Monday, July 18, 2016

New, Large Asteroid Found in Outer Solar System

Slow-motion of image of newly-
discovered Asteroid 2015 RR245,
in the Outer Solar System.
(Image Source: Outer Solar System Origins
Survey Team)

By Glenn A. Walsh
Reporting for SpaceWatchtower

A new, large asteroid has been found in the Kuiper Belt of the Outer Solar System. In fact due to the current size estimates of the Asteroid / Minor Planet named 2015 RR245, some scientists wonder if it should be designated as a Dwarf Planet.

Although first spotted last September 9 (hence, the 2015 designation), it was not until subsequent observations of the object in February and June when astronomers concluded that 2015 RR245 was a large asteroid. It was first spotted by J.J. Kavelaars of the National Research Council of Canada, using the Canada-France-Hawaii Telescope on top of Mauna Kea in Hawaii.

These observations were part of the four-year Outer Solar System Origins Survey (OSSOS), which started in February of 2013. Involving more than 40 scientists at institutes in 8 countries, this international collaboration seeks to discover distant moving objects in the Outer Solar System, which may allow the scientists to test models regarding how our Solar System evolved.

Using follow-up images of this asteroid in February and June, taken by Michele Bannister of the University of Victoria, more specific estimates of the object were derived. The “year” of 2015 RR245 (i.e. the time it takes to make one revolution around the Sun) is 730 Earth years.

The eccentric orbit of this asteroid takes it to a maximum distance from the Sun of 11.9 billion miles / 19.2 billion kilometers. However, the current location of 2015 RR245 in its orbit means the object is now approaching the Sun (possibly, one of the reasons we now found this object). At its closest, the orbit will bring 2015 RR245 as close as 3.1 billion miles / 5 billion kilometers to the Sun in the year 2096. Currently, this Kuiper Belt object is about 5.9 billion miles / 9.5 billion kilometers from the Sun.

The size of the object is more indefinite. With an apparent visual magnitude in the Mauna Kea telescope of 22, it may be as large as 450 miles / 700 kilometers across. This estimate goes on the assumption that the object's surface is only reflecting 10 per-cent of sunlight.

However, if the object's surface has a lot of ice, it may be reflecting as much as 25 per-cent of sunlight. Hence, such a brighter object may only be about 279 miles / 450 kilometers across.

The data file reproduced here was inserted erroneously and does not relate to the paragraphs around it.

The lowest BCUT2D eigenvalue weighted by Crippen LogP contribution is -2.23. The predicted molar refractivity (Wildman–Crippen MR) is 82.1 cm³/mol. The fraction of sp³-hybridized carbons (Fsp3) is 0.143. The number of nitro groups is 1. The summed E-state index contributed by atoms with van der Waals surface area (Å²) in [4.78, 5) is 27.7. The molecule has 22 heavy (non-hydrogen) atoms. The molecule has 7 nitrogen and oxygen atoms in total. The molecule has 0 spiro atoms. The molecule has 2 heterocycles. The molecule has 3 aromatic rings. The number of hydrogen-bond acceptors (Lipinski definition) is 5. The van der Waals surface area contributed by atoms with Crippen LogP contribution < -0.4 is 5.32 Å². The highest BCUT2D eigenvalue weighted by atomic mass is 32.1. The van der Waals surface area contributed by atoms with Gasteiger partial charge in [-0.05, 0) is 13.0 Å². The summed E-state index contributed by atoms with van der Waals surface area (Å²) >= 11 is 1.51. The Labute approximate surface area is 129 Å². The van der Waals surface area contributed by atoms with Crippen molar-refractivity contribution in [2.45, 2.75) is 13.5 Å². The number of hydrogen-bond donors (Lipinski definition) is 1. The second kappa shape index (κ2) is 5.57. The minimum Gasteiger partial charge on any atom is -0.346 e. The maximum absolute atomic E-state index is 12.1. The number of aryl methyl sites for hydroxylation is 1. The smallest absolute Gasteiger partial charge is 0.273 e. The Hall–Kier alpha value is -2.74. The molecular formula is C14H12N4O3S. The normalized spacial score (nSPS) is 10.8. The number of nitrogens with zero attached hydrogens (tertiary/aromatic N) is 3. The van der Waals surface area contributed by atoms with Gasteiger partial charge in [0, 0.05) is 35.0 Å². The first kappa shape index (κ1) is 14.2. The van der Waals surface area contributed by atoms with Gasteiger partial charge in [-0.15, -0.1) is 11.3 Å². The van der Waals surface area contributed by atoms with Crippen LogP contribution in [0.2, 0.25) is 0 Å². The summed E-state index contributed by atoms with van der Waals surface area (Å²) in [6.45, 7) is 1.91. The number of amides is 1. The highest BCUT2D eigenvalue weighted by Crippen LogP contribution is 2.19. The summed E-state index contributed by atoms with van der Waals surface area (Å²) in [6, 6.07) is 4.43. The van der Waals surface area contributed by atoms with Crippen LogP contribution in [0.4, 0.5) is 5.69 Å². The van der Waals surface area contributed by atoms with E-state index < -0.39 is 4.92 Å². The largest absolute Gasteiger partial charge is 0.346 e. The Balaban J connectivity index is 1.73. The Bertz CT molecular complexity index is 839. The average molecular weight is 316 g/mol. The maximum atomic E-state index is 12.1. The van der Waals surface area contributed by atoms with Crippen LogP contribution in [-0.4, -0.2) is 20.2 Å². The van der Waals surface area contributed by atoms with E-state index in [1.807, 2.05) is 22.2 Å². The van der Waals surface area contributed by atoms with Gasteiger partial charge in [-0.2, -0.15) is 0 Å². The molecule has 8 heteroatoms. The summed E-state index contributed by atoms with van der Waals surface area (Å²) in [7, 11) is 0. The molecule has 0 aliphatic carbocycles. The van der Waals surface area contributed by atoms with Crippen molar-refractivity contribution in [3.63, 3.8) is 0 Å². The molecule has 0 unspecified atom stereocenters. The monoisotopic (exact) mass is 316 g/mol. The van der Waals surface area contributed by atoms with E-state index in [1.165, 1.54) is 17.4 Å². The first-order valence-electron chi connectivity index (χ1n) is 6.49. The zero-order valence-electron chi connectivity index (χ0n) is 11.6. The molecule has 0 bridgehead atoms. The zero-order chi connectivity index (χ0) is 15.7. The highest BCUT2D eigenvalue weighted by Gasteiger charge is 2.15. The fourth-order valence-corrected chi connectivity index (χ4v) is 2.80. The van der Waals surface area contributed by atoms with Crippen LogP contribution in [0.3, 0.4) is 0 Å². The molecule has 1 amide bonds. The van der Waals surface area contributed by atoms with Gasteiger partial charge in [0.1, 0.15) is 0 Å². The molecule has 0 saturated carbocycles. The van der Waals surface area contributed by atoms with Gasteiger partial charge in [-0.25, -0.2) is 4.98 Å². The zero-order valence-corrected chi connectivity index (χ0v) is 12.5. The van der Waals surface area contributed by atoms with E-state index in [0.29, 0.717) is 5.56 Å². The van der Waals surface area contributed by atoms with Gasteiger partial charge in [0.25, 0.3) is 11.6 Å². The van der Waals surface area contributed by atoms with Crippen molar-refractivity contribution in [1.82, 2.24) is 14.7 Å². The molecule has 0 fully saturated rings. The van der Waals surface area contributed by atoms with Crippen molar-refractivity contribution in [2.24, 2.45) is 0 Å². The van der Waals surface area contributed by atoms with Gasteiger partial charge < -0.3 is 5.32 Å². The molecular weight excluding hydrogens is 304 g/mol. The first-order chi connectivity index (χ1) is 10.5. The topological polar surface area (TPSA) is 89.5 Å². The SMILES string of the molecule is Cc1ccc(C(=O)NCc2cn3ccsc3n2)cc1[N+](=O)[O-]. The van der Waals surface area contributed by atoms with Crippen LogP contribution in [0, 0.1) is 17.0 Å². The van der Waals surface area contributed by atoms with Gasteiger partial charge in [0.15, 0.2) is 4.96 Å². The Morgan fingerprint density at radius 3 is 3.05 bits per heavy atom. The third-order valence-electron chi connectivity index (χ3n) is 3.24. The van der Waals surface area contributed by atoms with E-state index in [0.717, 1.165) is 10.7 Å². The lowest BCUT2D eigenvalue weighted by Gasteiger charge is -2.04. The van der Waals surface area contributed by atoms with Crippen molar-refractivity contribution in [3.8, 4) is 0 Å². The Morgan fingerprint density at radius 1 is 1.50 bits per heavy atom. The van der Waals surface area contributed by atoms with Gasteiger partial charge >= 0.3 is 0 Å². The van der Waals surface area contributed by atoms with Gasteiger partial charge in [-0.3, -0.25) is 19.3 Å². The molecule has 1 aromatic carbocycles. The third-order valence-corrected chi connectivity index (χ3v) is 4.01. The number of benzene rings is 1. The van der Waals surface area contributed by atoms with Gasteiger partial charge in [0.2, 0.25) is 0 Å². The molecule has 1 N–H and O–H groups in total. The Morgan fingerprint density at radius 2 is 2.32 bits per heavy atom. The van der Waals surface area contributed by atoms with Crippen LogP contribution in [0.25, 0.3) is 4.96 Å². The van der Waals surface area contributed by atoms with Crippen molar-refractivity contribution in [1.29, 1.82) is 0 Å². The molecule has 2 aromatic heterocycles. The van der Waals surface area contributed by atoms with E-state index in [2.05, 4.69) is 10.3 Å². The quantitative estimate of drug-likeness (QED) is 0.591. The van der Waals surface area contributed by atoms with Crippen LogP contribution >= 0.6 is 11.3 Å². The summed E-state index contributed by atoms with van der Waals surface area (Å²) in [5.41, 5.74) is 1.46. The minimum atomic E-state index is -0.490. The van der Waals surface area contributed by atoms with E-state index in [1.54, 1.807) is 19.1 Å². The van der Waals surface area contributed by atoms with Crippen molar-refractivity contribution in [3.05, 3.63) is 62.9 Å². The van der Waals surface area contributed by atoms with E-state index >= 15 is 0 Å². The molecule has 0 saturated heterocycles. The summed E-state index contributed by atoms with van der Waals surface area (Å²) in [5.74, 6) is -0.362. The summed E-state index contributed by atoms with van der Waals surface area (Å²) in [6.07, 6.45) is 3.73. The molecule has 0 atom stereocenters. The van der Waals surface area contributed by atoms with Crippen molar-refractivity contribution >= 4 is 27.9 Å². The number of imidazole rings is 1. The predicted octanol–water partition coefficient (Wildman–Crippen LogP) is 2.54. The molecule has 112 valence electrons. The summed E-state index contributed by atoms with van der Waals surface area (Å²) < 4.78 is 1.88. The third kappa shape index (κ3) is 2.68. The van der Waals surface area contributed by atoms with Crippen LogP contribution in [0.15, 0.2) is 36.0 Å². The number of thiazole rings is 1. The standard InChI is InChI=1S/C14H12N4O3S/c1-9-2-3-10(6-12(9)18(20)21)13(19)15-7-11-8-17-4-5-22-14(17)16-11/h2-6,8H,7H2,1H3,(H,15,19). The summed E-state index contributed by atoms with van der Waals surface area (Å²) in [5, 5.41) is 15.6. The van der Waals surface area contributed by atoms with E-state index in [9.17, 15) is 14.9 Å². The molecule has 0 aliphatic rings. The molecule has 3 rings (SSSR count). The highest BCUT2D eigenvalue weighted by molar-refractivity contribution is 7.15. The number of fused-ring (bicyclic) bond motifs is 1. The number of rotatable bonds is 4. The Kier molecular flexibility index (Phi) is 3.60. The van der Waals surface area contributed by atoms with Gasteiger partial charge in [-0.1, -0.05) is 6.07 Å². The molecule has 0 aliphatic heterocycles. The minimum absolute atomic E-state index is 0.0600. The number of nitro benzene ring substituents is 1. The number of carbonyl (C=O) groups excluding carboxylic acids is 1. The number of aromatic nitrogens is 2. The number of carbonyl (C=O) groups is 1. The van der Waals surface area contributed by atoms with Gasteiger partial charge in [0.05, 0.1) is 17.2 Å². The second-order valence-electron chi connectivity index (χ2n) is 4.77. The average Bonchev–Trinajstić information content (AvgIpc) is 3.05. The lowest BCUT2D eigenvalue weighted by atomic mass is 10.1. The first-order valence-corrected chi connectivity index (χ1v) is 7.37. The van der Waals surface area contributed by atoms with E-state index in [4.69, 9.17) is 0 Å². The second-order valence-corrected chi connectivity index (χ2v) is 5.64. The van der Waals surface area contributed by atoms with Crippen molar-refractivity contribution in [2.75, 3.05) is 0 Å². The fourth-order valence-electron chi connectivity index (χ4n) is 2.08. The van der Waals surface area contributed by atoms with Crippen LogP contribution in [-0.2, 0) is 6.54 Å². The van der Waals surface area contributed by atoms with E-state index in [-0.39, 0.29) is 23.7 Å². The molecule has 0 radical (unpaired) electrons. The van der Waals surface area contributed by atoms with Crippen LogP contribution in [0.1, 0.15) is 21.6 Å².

The size of the object is one determinant of its eligibility to be considered a Dwarf Planet. Thus far, the International Astronomical Union (IAU) has designated, officially, only 5 Dwarf Planets: Asteroid Ceres, Pluto, and three other (besides Pluto) objects beyond the orbit of Neptune (known as Trans-Neptune objects): Eris, Haumea, and Makemake. A sixth Trans-Neptune object, 2007 OR10, is considered large enough to someday be designated as a Dwarf Planet.

Although no other, official, Dwarf Planets have been designated, thus far, the IAU criteria for such designations means that several more Trans-Neptune objects may qualify. And, 2015 RR245 may eventually be one of them.

The IAU's Minor Planet Center, which operates at the Smithsonian Astrophysical Observatory along with the Harvard College Observatory in Cambridge, Massachusetts, has catalogued 1,491 Trans-Neptune objects, as well as another 501 objects with odd, very elliptical orbits in the Outer Solar System. With continuing astronomical observations of the Outer Solar System, they usually find a new Trans-Neptune object every week! However, most of these objects are much, much smaller than 2015 RR245.

Internet Links to Additional Information ---

Canada-France-Hawaii Telescope Announcement of Discovery of 2015 RR245:
Link >>>

More details regarding 2015 RR245 - Minor Planet Electronic Circular 2016-N67:
Link >>>

More on the Outer Solar System Origins Survey: Link >>>

More on the Canada-France-Hawaii Telescope:
Link >>>

More on the Kuiper Belt: Link >>>

More on Dwarf Planets: Link >>>

Source: Glenn A. Walsh Reporting for SpaceWatchtower, a project of Friends of the Zeiss.
             2016 July 18.

                                                               Historic 10-inch Siderostat-type Refractor Telescope at Pittsburgh's original Buhl Planetarium and Institute of Popular Science.
        2016: 75th Year of Pittsburgh's Buhl Planetarium Observatory
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